The thoughts that creep up moments after opening an unwanted gift might go something like this:
How do I get rid of it?
Darn, no gift receipt.
What time do stores open Wednesday?
Is there anyone I can regift this to?
Sometimes a gift doesn’t fit in more ways than one. However, instead of settling for a duplicate gift or the ugly sweater you’ll never wear, you can return, exchange or sell your unwanted holiday gifts.
The annual return-a-thon kicks off early Wednesday as retailers start after-Christmas sales aiming to unload more merchandise.
According to the National Retail Federation’s annual December survey, 50 percent of consumers plan to take advantage of after-Christmas sales in stores and 45 percent plan to do the same online.
The survey showed 17 percent plan to hit stores to return or exchange unwanted gifts, and 27 percent will go to use gift cards they received.
To avoid the after-Christmas sales crowds, Sara Skirboll, the shopping and trends expert for RetailMeNot, advises waiting until Jan. 1 to start returns.
Follow these tips and skip the post-holiday-gift-return headache:
Know the policies, deadlines: Read policies at store websites, on store signs or on the back of receipts.
Avoid the crowds: Early mornings and late evenings can be less chaotic times to make a return, but immediately after Christmas, you should expect long lines. It might be best to wait a few days.
Receipts: Having an original or gift receipt usually makes the return process go more smoothly and improves your chances of getting a full refund. At Target, a gift receipt will get you a merchandise return card, which unlike a regular gift card only can be used in-store.
No receipt: Returns without a receipt usually result in a merchandise credit for the lowest recent sale price or possibly no refund or exchange at all, depending on the store’s policy.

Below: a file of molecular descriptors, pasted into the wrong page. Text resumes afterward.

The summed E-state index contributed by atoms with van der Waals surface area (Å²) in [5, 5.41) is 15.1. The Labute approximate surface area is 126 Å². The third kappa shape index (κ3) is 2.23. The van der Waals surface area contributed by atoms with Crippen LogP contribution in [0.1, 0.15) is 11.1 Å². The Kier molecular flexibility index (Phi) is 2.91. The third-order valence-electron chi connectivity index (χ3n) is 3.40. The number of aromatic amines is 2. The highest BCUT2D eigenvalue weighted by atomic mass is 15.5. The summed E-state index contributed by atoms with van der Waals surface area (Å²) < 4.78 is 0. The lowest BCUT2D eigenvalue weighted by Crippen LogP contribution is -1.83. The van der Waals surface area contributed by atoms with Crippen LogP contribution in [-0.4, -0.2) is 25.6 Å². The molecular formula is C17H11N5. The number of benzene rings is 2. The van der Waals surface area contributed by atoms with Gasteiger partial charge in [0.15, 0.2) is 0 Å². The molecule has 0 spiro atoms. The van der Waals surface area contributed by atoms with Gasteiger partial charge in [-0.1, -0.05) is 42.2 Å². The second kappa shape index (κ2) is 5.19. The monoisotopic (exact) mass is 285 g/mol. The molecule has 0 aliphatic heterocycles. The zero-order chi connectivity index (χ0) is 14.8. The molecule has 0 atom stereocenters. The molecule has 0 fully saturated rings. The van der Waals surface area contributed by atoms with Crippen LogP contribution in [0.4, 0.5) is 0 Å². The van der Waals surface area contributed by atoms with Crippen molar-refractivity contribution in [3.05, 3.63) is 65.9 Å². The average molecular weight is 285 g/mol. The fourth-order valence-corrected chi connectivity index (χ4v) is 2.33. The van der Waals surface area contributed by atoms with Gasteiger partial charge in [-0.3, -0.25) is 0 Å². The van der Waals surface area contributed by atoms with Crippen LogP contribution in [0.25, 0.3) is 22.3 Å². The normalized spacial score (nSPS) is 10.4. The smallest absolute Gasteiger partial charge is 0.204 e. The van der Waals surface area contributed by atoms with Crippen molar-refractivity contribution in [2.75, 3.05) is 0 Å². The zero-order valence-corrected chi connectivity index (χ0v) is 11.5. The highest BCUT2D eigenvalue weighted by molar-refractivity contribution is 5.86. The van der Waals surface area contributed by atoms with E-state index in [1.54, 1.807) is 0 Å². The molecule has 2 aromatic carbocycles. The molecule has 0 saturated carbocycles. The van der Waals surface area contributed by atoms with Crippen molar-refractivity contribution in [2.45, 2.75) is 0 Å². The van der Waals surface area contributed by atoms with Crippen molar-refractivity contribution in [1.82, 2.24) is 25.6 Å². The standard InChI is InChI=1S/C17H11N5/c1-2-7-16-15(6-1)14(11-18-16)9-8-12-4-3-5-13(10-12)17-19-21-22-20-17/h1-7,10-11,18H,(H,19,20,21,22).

Exchange it: Like the gift but want it in another color or size? Look for the item or ask for assistance, and if it’s not in stock, ask a store associate if it’s available online or at another store location.
Mystery gift: Not sure where a gift came from? If it has a barcode, try scanning it with a smartphone app such as ShopSavvy, which is available for Apple and Android, or even try typing the barcode numbers on Google.
Bring your ID: Even if you have a receipt, some stores require a government-issued ID.
Extra fees: If you are returning any electronics or an item that has been opened, be prepared to pay a restocking fee of up to 15 percent.
Talk to a manager: If you have a problem returning a gift, contact the store manager or the retailer’s customer service department.
Be nice: Some returns are granted on a case-by-case basis, so patience and kindness may go a long way.
Sell or donate it: If you can’t return or exchange gifts, consider selling them on eBay or similar apps and websites. Or donate them.
The annual return-a-thon kicks off Dec. 26. (Photo: KELLY TYKO/TCPALM)
Tips for using gift cards
For the 12th year in a row, gift cards were one of the most requested gifts. If you received one, here are some tips to get the most out of it:
The fine print: Read the card’s terms and conditions. Pay close attention to whether the card is redeemable only at a certain store or location.
Fees: Some state laws bar service fees and expiration dates on store gift cards, but the rules on cards branded with the name of a credit card company are more strict. These cards cannot expire for at least five years and cannot have a service fee deducted unless it has not been used in 12 months.
Bonus cards: It’s holiday gift card promotion season, a time where select restaurants and stores give bonuses with gift card purchases. If you received a bonus gift card, sometimes called bonus bucks, most of these will expire.
Protect your card: Some gift cards can be registered as credit cards on websites listed on the card, which can protect them against theft or loss. Also take photos of the front and back of the card or write down card details as some companies will replace lost or stolen cards if you can provide specifics. Save receipts with card information too.
Unwanted gift cards: If you get an unwanted card, you can sell it for cash or buy discount gift cards at sites like Raise.com.
USA Today Article